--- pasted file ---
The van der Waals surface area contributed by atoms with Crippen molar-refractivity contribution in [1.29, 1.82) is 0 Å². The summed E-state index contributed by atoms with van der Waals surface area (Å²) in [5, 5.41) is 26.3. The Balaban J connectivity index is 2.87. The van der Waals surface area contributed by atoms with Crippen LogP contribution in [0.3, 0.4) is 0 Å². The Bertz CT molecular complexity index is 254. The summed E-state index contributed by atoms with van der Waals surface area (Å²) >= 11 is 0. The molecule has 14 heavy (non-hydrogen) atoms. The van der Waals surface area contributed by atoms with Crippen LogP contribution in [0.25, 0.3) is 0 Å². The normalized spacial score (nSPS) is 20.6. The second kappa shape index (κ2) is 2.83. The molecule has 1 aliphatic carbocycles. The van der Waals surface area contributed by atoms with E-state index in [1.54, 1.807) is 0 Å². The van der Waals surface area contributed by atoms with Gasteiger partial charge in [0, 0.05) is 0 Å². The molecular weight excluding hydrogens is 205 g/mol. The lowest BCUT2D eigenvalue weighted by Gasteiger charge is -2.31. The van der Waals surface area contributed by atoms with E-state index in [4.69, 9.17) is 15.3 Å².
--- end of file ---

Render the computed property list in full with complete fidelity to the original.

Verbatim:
The van der Waals surface area contributed by atoms with Crippen molar-refractivity contribution in [1.29, 1.82) is 0 Å². The summed E-state index contributed by atoms with van der Waals surface area (Å²) in [5, 5.41) is 26.3. The Balaban J connectivity index is 2.87. The van der Waals surface area contributed by atoms with Crippen LogP contribution in [0.3, 0.4) is 0 Å². The Bertz CT molecular complexity index is 254. The summed E-state index contributed by atoms with van der Waals surface area (Å²) >= 11 is 0. The molecule has 14 heavy (non-hydrogen) atoms. The van der Waals surface area contributed by atoms with Crippen LogP contribution in [0.25, 0.3) is 0 Å². The normalized spacial score (nSPS) is 20.6. The second kappa shape index (κ2) is 2.83. The molecule has 1 aliphatic carbocycles. The van der Waals surface area contributed by atoms with E-state index in [1.54, 1.807) is 0 Å². The van der Waals surface area contributed by atoms with Gasteiger partial charge in [0, 0.05) is 0 Å². The molecular weight excluding hydrogens is 205 g/mol. The lowest BCUT2D eigenvalue weighted by Gasteiger charge is -2.31. The van der Waals surface area contributed by atoms with E-state index in [4.69, 9.17) is 15.3 Å².